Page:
1. In the modification agreement of last March, both parties committed to having an organizational meeting approximately twice a year, to review progress in our various fundraising initiatives; we have not done that and should do so.
  2. I also propose a meeting of the leadership of the musicians’ committees with David, Steven and myself, to agree how we communicate and to seek to preserve organizational relationships through the next six months and beyond.
  3. I also urge you once again to send two representatives to the Board’s Committee meetings, as you committed to do, covering Finance, Advancement and Capitalization, as true participants not merely as silent observers. We have appreciated [musician name removed] attendance at the Finance Committee and at one Capitalization meeting, but the musicians will be better informed as a group and a better partner in our endeavors when you send representatives who are authentically engaged in working with us on a consistent and timely basis, asking questions, joining in the discussions, and helping identify new opportunities.

By the end of February, we shall know the fate of the unemployment measure. Whether it fails or passes, there will be consequences, and we must collectively find a way forward, through the remainder of the negotiating process. While I understand the concern of the musicians whom this one bill may affect, the overall financial realities with which we are wrestling are much larger and more complex than this single measure alone. That is the larger challenge we need to face together. I will look forward to your response to the suggested meetings above that will provide the background for collaborative problem-solving that I think we all desire.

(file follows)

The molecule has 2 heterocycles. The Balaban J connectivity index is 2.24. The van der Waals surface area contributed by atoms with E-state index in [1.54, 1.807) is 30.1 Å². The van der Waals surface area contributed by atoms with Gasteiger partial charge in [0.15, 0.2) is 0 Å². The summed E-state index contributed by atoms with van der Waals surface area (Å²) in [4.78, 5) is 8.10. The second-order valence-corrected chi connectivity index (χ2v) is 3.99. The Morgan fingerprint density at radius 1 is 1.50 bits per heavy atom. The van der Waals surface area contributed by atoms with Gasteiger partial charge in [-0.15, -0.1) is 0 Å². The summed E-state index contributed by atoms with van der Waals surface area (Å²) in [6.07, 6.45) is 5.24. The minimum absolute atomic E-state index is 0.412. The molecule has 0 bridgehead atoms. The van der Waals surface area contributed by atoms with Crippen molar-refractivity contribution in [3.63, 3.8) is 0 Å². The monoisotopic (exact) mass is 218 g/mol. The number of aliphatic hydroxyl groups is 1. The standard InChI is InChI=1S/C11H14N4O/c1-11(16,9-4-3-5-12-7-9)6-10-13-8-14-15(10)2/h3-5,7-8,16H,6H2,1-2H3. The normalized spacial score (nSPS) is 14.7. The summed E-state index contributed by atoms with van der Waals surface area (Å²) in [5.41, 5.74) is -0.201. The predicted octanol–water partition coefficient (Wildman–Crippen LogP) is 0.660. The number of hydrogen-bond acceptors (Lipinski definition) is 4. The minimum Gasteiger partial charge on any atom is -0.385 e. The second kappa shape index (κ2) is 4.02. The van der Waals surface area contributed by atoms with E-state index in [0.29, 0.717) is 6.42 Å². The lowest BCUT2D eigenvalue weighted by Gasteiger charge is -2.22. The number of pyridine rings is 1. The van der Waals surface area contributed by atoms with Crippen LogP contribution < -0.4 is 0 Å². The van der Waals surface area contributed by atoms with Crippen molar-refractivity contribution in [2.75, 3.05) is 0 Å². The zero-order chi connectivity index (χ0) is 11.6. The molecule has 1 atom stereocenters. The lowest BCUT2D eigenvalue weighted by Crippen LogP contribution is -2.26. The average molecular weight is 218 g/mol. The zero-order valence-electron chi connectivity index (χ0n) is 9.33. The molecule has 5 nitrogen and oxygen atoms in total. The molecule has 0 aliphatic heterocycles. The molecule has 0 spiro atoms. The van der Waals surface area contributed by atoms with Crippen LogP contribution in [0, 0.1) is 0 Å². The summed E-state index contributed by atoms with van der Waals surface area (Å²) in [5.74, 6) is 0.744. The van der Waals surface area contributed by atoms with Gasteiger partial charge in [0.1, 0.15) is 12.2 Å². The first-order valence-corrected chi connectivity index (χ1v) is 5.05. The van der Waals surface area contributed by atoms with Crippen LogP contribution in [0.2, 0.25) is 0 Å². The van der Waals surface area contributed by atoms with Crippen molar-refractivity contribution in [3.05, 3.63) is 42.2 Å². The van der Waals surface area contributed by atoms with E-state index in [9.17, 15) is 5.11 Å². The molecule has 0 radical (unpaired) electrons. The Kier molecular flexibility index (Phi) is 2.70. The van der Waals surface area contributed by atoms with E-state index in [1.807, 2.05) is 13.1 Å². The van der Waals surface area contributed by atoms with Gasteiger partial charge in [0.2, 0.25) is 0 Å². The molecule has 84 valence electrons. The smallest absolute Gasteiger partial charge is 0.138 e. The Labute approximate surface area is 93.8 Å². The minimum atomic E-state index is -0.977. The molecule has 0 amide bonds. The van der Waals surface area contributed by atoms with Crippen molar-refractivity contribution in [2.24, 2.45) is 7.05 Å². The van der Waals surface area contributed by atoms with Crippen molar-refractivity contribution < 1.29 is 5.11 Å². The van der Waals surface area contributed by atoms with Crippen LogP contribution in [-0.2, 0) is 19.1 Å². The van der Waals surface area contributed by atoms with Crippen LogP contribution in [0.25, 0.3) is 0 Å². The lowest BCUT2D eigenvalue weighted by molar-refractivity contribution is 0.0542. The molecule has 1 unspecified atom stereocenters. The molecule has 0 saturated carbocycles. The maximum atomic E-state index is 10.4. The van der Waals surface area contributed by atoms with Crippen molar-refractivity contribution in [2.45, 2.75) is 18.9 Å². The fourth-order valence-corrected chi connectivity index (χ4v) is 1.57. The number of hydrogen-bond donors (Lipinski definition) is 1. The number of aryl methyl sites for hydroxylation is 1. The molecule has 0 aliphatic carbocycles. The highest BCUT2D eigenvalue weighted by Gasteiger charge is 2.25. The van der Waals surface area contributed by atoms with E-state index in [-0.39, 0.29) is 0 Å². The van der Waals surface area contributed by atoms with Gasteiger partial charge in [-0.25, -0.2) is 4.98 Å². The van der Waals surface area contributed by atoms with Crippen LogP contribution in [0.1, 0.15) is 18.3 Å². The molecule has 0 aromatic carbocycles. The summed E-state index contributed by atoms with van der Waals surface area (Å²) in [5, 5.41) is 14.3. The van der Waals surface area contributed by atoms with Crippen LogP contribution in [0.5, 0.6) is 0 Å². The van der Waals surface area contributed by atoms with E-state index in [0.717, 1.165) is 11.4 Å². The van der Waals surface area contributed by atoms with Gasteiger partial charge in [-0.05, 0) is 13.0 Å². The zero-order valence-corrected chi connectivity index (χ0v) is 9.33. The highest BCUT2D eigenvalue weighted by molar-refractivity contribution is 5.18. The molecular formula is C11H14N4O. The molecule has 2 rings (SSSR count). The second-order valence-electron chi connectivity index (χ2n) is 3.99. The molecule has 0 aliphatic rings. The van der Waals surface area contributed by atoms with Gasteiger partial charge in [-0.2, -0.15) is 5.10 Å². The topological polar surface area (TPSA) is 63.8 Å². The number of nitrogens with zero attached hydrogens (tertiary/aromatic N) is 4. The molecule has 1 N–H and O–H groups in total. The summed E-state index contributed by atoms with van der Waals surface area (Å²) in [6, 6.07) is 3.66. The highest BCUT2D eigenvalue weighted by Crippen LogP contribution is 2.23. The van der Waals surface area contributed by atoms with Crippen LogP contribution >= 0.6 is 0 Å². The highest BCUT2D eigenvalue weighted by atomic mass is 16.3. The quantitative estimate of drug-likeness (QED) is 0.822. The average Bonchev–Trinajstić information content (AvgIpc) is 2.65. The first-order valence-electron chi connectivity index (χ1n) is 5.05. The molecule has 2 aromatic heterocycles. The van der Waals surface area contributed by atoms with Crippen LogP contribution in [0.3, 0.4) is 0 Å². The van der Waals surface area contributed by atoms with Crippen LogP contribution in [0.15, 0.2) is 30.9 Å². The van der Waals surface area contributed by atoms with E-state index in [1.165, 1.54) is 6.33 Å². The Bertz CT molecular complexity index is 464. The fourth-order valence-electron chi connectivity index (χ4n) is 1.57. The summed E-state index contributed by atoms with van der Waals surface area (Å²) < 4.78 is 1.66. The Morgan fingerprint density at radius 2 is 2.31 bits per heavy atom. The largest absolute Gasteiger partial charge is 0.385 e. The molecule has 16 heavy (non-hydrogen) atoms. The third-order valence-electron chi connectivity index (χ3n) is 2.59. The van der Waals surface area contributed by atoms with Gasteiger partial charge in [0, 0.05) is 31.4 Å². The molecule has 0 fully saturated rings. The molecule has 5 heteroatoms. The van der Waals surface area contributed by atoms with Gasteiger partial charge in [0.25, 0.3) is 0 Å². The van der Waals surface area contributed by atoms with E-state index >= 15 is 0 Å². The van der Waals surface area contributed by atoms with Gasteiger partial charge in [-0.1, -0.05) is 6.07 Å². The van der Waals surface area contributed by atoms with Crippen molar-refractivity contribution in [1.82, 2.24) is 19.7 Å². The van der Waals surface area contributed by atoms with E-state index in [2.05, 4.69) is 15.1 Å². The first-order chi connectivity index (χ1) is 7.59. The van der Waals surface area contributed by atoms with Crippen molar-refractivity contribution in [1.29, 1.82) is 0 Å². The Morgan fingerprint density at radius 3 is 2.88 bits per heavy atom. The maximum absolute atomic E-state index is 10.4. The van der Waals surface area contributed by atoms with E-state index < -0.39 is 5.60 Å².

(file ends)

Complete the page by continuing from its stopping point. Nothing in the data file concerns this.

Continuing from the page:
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What’s worth noting is the final paragraph where Braymer indicates that the ensuing negotiations may be influenced by the outcome of the proposed unemployment legislation. Implying that the board may adopt a considerably tougher negotiation position if the contentious unemployment legislation fails while simultaneously requesting a framework for “collaborative problem-solving” outside the bargaining process is something that, at best, might be considered a high risk approach and at worst, an empty gesture.


In its current form, it appears that this labor dispute is defined by offenses (either real and/or perceived) while both sides await reconciliatory action from the other. It also seems that there is little hope for negotiations to progress very far over the course of the next month until the fate of the proposed unemployment legislature is finalized.

So what do you think as an outside observer; based on the exchange of communication to-date, is there reason to believe that the current negotiations could have started off on a better foot? Do you think there are any lessons to be learned at this juncture?

About Drew McManus

"I hear that every time you show up to work with an orchestra, people get fired." Those were the first words out of an executive's mouth after her board chair introduced us. That executive is now a dear colleague and friend but the day that consulting contract began with her orchestra, she was convinced I was a hatchet-man brought in by the board to clean house.

I understand where the trepidation comes from as a great deal of my consulting and technology provider work for arts organizations involves due diligence, separating fact from fiction, interpreting spin, as well as performance review and oversight. So yes, sometimes that work results in one or two individuals "aggressively embracing career change" but far more often than not, it reinforces and clarifies exactly what works and why.

In short, it doesn't matter if you know where all the bodies are buried if you can't keep your own clients out of the ground, and I'm fortunate enough to say that for more than 15 years, I've done exactly that for groups of all budget size from Qatar to Kathmandu.